Rubinstein Plays Chopin: Three Legendary Recordings

Today marks the 132nd anniversary of the birth of the Polish-American pianist, Arthur Rubinstein (1887-1982). In its obituary for Rubinstein on December 21, 1982, the New York Times pointed out a remarkable lineage: Undeniably, part of the Rubinstein manner (and mystique) was his pianistic pedigree, which went back to many legendary 19th-century musicians. Rubinstein’s first big-name enthusiast was Joseph Joachim, the violinist friend of Brahms. His early piano training came from Karl Heinrich Barth, a pupil …

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Chopin’s “Barcarolle in F-Sharp Major”: Krystian Zimerman

Frédéric Chopin’s Barcarolle in F-sharp Major, Op. 60 feels dreamy and autumnal. Its serene, wistful, rocking rhythm transports us far beyond the Venetian gondolier associations we might typically expect in a barcarolle. Musical Romanticism is all about the moment, pulling us into the expressive pathos of a single chord. We get a sense of this mysterious process at work as this music unfolds, from the quiet, shimmering transcendence of this passage, to the shifting harmonic …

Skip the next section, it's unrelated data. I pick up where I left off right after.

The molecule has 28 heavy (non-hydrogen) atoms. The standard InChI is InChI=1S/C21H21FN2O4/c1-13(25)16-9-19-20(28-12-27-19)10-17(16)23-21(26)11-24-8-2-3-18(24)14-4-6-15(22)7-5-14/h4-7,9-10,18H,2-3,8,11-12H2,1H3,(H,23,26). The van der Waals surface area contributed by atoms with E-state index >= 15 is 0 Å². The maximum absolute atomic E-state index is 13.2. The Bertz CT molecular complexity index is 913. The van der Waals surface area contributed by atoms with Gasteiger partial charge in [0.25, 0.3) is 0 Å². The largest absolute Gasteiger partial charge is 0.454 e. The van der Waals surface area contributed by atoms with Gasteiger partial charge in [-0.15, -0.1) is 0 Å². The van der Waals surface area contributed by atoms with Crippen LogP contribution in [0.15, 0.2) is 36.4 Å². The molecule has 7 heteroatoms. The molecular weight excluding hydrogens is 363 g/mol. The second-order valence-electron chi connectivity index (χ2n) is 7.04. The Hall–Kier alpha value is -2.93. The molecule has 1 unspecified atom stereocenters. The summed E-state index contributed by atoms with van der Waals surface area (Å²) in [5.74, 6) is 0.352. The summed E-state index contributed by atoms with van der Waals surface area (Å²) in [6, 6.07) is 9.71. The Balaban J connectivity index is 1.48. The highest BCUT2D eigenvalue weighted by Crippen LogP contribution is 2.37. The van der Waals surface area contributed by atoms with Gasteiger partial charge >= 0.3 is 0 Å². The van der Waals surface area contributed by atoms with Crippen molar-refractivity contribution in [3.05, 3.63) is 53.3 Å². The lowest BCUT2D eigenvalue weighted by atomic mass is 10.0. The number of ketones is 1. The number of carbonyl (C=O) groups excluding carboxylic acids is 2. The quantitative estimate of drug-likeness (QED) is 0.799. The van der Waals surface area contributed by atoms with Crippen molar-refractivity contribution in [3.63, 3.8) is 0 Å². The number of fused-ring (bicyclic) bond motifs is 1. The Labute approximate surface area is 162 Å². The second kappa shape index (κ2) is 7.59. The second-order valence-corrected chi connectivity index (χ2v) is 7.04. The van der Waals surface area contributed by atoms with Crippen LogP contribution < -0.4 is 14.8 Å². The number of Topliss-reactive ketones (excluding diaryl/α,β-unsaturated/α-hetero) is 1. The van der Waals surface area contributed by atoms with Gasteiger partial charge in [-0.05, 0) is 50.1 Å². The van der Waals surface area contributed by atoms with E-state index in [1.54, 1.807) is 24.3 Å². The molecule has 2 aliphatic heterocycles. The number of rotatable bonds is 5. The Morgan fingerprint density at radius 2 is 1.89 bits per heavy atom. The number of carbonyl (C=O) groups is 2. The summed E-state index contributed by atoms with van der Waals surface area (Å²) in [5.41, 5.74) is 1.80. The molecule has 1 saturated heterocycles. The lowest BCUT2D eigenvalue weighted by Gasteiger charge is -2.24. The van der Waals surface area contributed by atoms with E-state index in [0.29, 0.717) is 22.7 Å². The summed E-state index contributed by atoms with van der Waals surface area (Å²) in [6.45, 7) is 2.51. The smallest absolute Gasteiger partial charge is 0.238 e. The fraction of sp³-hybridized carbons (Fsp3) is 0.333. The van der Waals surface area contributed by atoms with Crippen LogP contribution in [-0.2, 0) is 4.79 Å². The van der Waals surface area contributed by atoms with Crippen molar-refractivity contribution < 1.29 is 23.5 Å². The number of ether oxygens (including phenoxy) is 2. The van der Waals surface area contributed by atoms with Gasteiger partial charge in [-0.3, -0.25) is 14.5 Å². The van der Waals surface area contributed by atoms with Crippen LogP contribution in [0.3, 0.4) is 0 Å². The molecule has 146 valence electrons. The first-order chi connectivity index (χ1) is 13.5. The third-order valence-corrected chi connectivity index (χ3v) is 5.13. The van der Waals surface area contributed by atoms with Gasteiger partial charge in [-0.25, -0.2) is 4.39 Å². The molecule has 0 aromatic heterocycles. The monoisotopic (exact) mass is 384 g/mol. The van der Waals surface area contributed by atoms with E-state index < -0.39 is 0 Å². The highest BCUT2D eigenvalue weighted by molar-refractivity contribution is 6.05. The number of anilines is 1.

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A Flash of Operatic Drama in Chopin’s Second Concerto

There’s a strange flash of operatic drama in the middle of the otherwise dreamy second movement of Frédéric Chopin’s Piano Concerto No. 2. It’s a moment which caught my attention recently, while I was playing this piece in the orchestra. Chopin, the Polish virtuoso pianist and Romanticist, isn’t a composer we often associate with opera. But, while living in exile in Paris, following Poland’s unsuccessful 1830 November Uprising against the Russian Empire, Chopin frequently attended …

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